8, wherein each of said measurements includes several repetitions of the pulse-echo sequences, and wherein said measurements comprise detection of spin echo amplitudes during the sequences.10. The method as defined by claim
8, wherein the measurements p are taken at a plurality of respectively separate measurement region shells.11. The method as defined by claim
10, wherein said shells are substantially cylindrical shells having radial extents of about 1 mm.12. The method as defined by claim
1, wherein said step (d) of generating a formation model includes generating a set of model amplitude components that define the transverse relaxation time distribution of the brine phase, and a further set of model amplitude components that define the transverse relaxation time distribution of the native oil, and a further set of model components that define the constituent viscosities of the native oil.13. The method as defined by claim
2, wherein said step (d) of generating a formation model includes generating a set of model amplitude components that define the transverse relaxation time distribution of the brine phase, and a further set of model amplitude components that define the transverse relaxation time distribution of the native oil, and a further set of model components that define the constituent viscosities of the native oil.14. The method as defined by claim
7, wherein said step (d) of generating a formation model includes generating a set of model amplitude components that define the transverse relaxation time distribution of the brine phase, and a further set of model amplitude components that define the transverse relaxation time distribution of the native oil, and a further set of model components that define the constituent viscosities of the native oil.15. The method as defined by claim
12, wherein said step (d) of generating a formation model further includes generating a model component that represents the apparent ratio of brine longitudinal relaxation time to transverse relaxation time.16. The method as defined by claim
3, wherein said step (d) of generating a formation model includes generating a set of model amplitude components that define the transverse relaxation time distribution of the brine phase, and a further set of model amplitude components that define the transverse relaxation time distribution of the native oil, and a further set of model components that define the constituent viscosities of the native oil, and a model component that defines an oil base mud filtrate amplitude.17. The method as defined by claim
16, wherein said step (d) of generating a formation model further includes generating a model component that represents the apparent ratio of brine longitudinal relaxation time to transverse relaxation time.18. The method as defined by claim
1, further comprising the step of deriving, from the output model components, at least one porosity from the group consisting of water-filled porosity, oil-filled porosity and total NMR-filled porosity of the formations.19. The method as defined by claim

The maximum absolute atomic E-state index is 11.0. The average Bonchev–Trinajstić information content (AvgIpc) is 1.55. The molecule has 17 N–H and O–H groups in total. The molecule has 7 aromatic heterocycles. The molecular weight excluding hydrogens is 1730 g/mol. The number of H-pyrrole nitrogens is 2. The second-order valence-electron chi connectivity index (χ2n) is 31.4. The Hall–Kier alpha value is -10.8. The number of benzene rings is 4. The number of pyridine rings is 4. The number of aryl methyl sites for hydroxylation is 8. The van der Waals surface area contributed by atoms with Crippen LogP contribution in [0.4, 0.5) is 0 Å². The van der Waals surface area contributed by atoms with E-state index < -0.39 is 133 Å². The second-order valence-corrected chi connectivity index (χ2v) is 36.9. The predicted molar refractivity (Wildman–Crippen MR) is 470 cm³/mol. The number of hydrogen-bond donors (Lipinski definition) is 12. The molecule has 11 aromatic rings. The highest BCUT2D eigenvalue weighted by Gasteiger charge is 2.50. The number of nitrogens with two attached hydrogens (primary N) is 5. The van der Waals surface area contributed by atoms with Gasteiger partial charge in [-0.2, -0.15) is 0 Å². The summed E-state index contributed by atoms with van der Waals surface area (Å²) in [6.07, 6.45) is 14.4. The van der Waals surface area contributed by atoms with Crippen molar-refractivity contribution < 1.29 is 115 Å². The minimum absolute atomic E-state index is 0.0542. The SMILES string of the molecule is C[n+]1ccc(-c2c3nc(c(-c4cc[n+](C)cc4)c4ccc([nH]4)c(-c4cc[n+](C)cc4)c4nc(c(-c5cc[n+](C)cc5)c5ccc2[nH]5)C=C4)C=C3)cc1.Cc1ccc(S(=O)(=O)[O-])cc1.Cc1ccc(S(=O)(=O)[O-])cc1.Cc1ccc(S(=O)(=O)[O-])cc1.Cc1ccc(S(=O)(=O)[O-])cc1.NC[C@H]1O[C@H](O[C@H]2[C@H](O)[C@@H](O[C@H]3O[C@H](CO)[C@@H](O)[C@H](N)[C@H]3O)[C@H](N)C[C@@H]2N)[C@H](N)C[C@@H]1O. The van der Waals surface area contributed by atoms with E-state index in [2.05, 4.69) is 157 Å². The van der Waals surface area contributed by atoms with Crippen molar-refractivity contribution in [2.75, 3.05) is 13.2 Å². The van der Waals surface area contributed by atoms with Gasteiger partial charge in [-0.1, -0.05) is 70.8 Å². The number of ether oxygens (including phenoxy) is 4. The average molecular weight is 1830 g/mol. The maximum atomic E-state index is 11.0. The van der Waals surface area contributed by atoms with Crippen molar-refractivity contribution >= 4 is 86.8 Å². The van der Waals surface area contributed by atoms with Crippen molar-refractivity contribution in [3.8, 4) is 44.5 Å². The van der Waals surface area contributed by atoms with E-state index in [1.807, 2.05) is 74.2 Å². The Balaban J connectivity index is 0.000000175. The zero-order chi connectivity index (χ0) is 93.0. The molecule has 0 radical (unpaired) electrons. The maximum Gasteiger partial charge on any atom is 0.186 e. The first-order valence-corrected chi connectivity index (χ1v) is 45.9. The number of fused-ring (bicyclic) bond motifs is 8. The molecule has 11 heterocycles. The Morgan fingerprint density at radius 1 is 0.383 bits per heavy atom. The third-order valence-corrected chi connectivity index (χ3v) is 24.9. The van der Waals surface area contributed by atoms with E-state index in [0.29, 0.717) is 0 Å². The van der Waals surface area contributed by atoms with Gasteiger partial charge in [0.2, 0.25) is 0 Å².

14, further comprising the step of deriving, from the output model components, at least one porosity from the group consisting of water-filled porosity, oil-filled porosity and total NMR-filled porosity of the formations.20. The method as defined by claim
3, further comprising the steps of deriving, fromthe output model components, the oil base mud filtrate-filled porosity of the formations.
21. The method as defined by claim
4, further comprising the step of deriving, from the output model components, the gas-filled porosity of the formations.22. The method as defined by claim
1, further comprising the step of deriving, from the output model components, the free fluid porosity of the formations.23. The method as defined by claim
1, further comprising the step of deriving, from the output model components, the bound fluid porosity of the formations.24. The method as defined by claim
1, further comprising the step of deriving, from the output model components, at least one saturation from the group consisting of water saturation and oil saturation of the formations.25. The method as defined by claim
14, further comprising the step of deriving, from the output model components, at least one saturation from the group consisting of water saturation and oil saturation of the formations.26. The method as defined by claim
3, further comprising the step of deriving, from the output model components, the oil base mud filtrate saturation of the formations.27. The method as defined by claim
4, further comprising the step of deriving, from the output model components, the gas saturation of the formations.28. The method as defined by claim
12, further comprising the step of deriving, from the output model components, the viscosity of the native oil of the formations.29. The method as defined by claim
12, further comprising the step of deriving, from the output model components, the diffusion constants of the native oil constituents of the formations.30. The method as defined by claim